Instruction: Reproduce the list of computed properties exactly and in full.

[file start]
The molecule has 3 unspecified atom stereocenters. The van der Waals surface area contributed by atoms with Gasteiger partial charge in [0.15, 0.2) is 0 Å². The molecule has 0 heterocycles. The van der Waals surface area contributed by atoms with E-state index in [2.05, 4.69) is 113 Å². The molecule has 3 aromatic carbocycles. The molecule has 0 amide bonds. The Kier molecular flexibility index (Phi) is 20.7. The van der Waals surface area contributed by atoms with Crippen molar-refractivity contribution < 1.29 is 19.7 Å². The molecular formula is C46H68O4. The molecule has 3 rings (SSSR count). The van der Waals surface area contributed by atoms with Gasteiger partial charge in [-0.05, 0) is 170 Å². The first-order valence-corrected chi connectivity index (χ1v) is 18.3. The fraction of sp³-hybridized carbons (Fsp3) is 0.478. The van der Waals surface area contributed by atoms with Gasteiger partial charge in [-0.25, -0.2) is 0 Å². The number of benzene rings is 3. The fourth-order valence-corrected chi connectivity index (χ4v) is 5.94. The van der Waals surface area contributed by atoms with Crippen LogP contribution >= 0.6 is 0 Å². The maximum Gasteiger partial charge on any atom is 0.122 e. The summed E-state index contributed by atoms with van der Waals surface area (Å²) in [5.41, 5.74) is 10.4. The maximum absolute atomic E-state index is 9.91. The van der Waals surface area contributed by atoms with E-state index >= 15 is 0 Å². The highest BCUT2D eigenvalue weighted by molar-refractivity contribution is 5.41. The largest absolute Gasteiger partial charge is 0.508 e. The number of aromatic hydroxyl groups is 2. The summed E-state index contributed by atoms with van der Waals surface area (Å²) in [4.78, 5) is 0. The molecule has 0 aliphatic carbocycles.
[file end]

The molecule has 3 unspecified atom stereocenters. The van der Waals surface area contributed by atoms with Gasteiger partial charge in [0.15, 0.2) is 0 Å². The molecule has 0 heterocycles. The van der Waals surface area contributed by atoms with E-state index in [2.05, 4.69) is 113 Å². The molecule has 3 aromatic carbocycles. The molecule has 0 amide bonds. The Kier molecular flexibility index (Phi) is 20.7. The van der Waals surface area contributed by atoms with Crippen molar-refractivity contribution < 1.29 is 19.7 Å². The molecular formula is C46H68O4. The molecule has 3 rings (SSSR count). The van der Waals surface area contributed by atoms with Gasteiger partial charge in [-0.05, 0) is 170 Å². The first-order valence-corrected chi connectivity index (χ1v) is 18.3. The fraction of sp³-hybridized carbons (Fsp3) is 0.478. The van der Waals surface area contributed by atoms with Gasteiger partial charge in [-0.25, -0.2) is 0 Å². The number of benzene rings is 3. The fourth-order valence-corrected chi connectivity index (χ4v) is 5.94. The van der Waals surface area contributed by atoms with Crippen LogP contribution >= 0.6 is 0 Å². The maximum Gasteiger partial charge on any atom is 0.122 e. The summed E-state index contributed by atoms with van der Waals surface area (Å²) in [5.41, 5.74) is 10.4. The maximum absolute atomic E-state index is 9.91. The van der Waals surface area contributed by atoms with E-state index >= 15 is 0 Å². The highest BCUT2D eigenvalue weighted by molar-refractivity contribution is 5.41. The largest absolute Gasteiger partial charge is 0.508 e. The number of aromatic hydroxyl groups is 2. The summed E-state index contributed by atoms with van der Waals surface area (Å²) in [4.78, 5) is 0. The molecule has 0 aliphatic carbocycles.